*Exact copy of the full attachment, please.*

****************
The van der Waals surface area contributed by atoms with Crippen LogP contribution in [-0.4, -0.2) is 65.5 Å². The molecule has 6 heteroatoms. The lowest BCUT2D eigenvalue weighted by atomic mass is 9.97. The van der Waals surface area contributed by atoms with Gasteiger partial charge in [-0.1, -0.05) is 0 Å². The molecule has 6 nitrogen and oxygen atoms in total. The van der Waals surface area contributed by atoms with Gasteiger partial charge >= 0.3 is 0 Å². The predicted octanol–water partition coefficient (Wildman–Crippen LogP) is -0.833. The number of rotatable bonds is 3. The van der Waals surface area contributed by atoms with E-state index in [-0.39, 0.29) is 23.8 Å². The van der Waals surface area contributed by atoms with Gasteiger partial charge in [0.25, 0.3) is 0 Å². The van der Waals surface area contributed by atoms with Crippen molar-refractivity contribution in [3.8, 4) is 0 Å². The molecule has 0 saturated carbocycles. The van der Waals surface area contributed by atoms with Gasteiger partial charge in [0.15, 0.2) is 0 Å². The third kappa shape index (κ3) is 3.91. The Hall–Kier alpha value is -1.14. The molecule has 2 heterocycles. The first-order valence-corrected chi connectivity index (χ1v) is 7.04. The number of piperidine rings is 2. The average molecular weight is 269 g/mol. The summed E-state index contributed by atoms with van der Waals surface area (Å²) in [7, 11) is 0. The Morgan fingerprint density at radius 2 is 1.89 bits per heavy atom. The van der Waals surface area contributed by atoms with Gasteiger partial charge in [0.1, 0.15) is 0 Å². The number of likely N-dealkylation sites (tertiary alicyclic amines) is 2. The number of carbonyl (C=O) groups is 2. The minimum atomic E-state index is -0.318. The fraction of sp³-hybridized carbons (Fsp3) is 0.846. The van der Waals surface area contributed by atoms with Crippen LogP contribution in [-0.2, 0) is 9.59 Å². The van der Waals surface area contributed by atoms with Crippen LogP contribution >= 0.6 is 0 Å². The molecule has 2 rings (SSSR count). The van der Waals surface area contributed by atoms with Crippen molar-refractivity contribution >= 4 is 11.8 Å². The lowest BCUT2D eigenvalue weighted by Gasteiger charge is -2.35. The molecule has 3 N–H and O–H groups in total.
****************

The van der Waals surface area contributed by atoms with Crippen LogP contribution in [-0.4, -0.2) is 65.5 Å². The molecule has 6 heteroatoms. The lowest BCUT2D eigenvalue weighted by atomic mass is 9.97. The van der Waals surface area contributed by atoms with Gasteiger partial charge in [-0.1, -0.05) is 0 Å². The molecule has 6 nitrogen and oxygen atoms in total. The van der Waals surface area contributed by atoms with Gasteiger partial charge >= 0.3 is 0 Å². The predicted octanol–water partition coefficient (Wildman–Crippen LogP) is -0.833. The number of rotatable bonds is 3. The van der Waals surface area contributed by atoms with E-state index in [-0.39, 0.29) is 23.8 Å². The van der Waals surface area contributed by atoms with Gasteiger partial charge in [0.25, 0.3) is 0 Å². The van der Waals surface area contributed by atoms with Crippen molar-refractivity contribution in [3.8, 4) is 0 Å². The molecule has 0 saturated carbocycles. The van der Waals surface area contributed by atoms with Gasteiger partial charge in [0.15, 0.2) is 0 Å². The third kappa shape index (κ3) is 3.91. The Hall–Kier alpha value is -1.14. The molecule has 2 heterocycles. The first-order valence-corrected chi connectivity index (χ1v) is 7.04. The number of piperidine rings is 2. The average molecular weight is 269 g/mol. The summed E-state index contributed by atoms with van der Waals surface area (Å²) in [7, 11) is 0. The Morgan fingerprint density at radius 2 is 1.89 bits per heavy atom. The van der Waals surface area contributed by atoms with Gasteiger partial charge in [0.1, 0.15) is 0 Å². The number of likely N-dealkylation sites (tertiary alicyclic amines) is 2. The number of carbonyl (C=O) groups is 2. The minimum atomic E-state index is -0.318. The fraction of sp³-hybridized carbons (Fsp3) is 0.846. The van der Waals surface area contributed by atoms with Crippen LogP contribution in [-0.2, 0) is 9.59 Å². The van der Waals surface area contributed by atoms with Crippen LogP contribution >= 0.6 is 0 Å². The molecule has 2 rings (SSSR count). The van der Waals surface area contributed by atoms with Crippen molar-refractivity contribution >= 4 is 11.8 Å². The lowest BCUT2D eigenvalue weighted by Gasteiger charge is -2.35. The molecule has 3 N–H and O–H groups in total.